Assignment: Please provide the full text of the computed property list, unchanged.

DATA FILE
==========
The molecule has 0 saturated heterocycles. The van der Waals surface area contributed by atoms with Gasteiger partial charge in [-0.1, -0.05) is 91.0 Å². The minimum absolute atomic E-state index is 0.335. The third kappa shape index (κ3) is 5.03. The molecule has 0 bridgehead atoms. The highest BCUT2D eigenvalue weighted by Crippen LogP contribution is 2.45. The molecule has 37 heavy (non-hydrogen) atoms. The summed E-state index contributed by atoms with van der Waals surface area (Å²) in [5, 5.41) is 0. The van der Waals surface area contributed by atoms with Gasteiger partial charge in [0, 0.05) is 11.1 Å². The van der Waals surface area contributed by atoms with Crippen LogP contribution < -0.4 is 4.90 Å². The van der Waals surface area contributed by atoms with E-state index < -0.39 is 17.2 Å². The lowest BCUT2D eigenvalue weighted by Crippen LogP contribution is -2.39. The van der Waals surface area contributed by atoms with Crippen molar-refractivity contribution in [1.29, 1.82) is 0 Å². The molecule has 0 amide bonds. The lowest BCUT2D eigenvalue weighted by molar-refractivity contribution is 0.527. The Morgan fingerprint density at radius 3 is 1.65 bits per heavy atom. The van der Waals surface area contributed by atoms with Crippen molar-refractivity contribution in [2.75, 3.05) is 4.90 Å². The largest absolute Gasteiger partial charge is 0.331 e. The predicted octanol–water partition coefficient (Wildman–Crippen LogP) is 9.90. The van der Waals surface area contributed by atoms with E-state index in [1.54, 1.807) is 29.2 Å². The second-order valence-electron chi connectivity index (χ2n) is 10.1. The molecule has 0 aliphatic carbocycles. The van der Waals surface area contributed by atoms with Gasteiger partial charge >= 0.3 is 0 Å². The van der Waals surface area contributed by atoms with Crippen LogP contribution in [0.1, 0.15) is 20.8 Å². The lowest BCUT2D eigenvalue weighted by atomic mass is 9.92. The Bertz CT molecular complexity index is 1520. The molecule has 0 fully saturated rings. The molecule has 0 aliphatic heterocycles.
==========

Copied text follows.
The molecule has 0 saturated heterocycles. The van der Waals surface area contributed by atoms with Gasteiger partial charge in [-0.1, -0.05) is 91.0 Å². The minimum absolute atomic E-state index is 0.335. The third kappa shape index (κ3) is 5.03. The molecule has 0 bridgehead atoms. The highest BCUT2D eigenvalue weighted by Crippen LogP contribution is 2.45. The molecule has 37 heavy (non-hydrogen) atoms. The summed E-state index contributed by atoms with van der Waals surface area (Å²) in [5, 5.41) is 0. The van der Waals surface area contributed by atoms with Gasteiger partial charge in [0, 0.05) is 11.1 Å². The van der Waals surface area contributed by atoms with Crippen LogP contribution < -0.4 is 4.90 Å². The van der Waals surface area contributed by atoms with E-state index < -0.39 is 17.2 Å². The lowest BCUT2D eigenvalue weighted by Crippen LogP contribution is -2.39. The van der Waals surface area contributed by atoms with Crippen molar-refractivity contribution in [1.29, 1.82) is 0 Å². The molecule has 0 amide bonds. The lowest BCUT2D eigenvalue weighted by molar-refractivity contribution is 0.527. The Morgan fingerprint density at radius 3 is 1.65 bits per heavy atom. The van der Waals surface area contributed by atoms with Crippen molar-refractivity contribution in [2.75, 3.05) is 4.90 Å². The largest absolute Gasteiger partial charge is 0.331 e. The predicted octanol–water partition coefficient (Wildman–Crippen LogP) is 9.90. The van der Waals surface area contributed by atoms with E-state index in [1.54, 1.807) is 29.2 Å². The second-order valence-electron chi connectivity index (χ2n) is 10.1. The molecule has 0 aliphatic carbocycles. The van der Waals surface area contributed by atoms with Gasteiger partial charge >= 0.3 is 0 Å². The van der Waals surface area contributed by atoms with Crippen LogP contribution in [0.1, 0.15) is 20.8 Å². The lowest BCUT2D eigenvalue weighted by atomic mass is 9.92. The Bertz CT molecular complexity index is 1520. The molecule has 0 fully saturated rings. The molecule has 0 aliphatic heterocycles.